July 20, 2011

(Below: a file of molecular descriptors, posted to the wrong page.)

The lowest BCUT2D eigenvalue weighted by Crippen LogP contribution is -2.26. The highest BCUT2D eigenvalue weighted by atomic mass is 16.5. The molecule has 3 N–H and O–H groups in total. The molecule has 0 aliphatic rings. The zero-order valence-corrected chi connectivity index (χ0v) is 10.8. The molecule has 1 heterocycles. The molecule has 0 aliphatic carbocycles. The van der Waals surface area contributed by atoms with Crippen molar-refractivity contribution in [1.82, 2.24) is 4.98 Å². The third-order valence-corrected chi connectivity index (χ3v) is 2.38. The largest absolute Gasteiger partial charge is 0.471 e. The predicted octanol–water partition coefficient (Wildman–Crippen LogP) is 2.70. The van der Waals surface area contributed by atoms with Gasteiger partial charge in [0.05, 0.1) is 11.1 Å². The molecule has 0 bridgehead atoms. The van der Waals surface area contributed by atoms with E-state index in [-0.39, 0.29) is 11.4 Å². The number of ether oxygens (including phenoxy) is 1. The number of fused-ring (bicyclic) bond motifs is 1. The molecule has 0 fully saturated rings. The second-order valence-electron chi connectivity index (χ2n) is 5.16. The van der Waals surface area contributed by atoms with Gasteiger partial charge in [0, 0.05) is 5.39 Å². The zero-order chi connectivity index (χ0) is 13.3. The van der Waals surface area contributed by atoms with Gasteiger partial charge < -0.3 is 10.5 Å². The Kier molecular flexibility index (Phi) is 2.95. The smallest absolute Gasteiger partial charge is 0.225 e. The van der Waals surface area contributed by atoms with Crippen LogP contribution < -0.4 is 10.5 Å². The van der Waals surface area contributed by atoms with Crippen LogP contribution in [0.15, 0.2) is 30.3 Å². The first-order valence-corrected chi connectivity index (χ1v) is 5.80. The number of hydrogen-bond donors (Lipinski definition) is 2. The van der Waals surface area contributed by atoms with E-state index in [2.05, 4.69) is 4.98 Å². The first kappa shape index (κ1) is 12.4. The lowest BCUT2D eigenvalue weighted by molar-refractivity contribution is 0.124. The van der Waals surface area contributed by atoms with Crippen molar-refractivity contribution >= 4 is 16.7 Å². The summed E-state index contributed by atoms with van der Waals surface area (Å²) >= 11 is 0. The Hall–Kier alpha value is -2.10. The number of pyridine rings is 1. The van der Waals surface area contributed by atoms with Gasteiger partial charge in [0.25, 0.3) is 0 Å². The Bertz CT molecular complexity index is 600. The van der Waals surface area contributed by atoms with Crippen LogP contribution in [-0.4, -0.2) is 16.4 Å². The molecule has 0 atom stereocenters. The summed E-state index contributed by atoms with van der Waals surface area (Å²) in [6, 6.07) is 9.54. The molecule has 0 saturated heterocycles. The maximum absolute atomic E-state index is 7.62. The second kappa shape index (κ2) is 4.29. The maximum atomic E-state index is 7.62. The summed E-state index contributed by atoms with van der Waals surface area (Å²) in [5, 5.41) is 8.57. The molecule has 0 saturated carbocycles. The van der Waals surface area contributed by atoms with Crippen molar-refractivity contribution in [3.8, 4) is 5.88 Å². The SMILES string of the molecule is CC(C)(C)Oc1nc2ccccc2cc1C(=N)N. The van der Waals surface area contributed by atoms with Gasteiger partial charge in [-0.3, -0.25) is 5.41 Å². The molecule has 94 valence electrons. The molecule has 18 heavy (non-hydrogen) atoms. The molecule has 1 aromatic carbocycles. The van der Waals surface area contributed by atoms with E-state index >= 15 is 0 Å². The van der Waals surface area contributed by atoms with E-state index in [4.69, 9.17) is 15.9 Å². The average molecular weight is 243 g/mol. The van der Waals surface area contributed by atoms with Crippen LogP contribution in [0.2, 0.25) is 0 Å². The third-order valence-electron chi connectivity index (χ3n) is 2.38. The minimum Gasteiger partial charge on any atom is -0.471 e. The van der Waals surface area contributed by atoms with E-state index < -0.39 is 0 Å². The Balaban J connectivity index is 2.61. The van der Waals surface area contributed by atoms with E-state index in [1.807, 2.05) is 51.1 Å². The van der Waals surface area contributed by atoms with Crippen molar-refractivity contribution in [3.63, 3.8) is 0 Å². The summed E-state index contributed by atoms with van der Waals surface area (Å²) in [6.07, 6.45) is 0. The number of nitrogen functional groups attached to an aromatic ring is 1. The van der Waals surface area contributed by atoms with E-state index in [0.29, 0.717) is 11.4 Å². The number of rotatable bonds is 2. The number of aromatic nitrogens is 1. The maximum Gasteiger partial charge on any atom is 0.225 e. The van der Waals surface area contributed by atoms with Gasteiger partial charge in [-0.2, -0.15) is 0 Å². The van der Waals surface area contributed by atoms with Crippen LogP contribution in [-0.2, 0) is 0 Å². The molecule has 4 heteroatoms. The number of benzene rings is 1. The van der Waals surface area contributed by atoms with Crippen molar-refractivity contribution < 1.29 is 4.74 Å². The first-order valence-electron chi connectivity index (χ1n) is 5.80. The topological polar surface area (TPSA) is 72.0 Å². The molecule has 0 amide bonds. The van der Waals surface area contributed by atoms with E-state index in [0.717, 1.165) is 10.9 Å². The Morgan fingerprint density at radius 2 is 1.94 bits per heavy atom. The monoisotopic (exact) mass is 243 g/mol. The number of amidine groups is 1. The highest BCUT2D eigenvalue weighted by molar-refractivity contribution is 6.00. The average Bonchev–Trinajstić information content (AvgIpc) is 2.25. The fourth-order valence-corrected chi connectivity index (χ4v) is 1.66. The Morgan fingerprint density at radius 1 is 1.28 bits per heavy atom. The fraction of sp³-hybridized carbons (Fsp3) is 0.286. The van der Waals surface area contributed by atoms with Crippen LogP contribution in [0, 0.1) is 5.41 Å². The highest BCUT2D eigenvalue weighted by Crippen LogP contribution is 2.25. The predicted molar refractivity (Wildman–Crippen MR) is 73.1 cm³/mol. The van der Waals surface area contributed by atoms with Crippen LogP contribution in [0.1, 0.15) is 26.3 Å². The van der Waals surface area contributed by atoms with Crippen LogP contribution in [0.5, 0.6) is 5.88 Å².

Within agency theory, ownership structures determine the distribution of corporate control that lead to the nature of agency conflict specific to the firm (Barca & Becht 2001). In the dispersed firm, agency problems stem from the divergence of interest between those of managers and those of owners, where the free riding problem associated with diffused shareholders has been quoted as leading to a weak monitoring. Shleifer and Vishny (1986) argue that large shareholders might serve as a governance mechanism as a significant ownership provides the holders with the incentive and power to vote against management actions. Accordingly, it is asserted that blockholder facilitates disciplinary action and creates the condition necessary for effective corporate governance (Smith & Walter 2006). Empirical works claim that the presence of a blockholder may mitigate the agency problem as this type of owner has the incentive to monitor and the power to discipline management (Clyde 1997; Jones, Lee & Tompkins 1997; Jiambalvo, Rajgopal & Venkatachalam 2002). Moreover, Maug (1998) argues that monitoring by large shareholders is also associated with the capital gain associated with their private information from monitoring actions, where such benefit is theoretically supported since the trade-off between liquidity and control does not exist.


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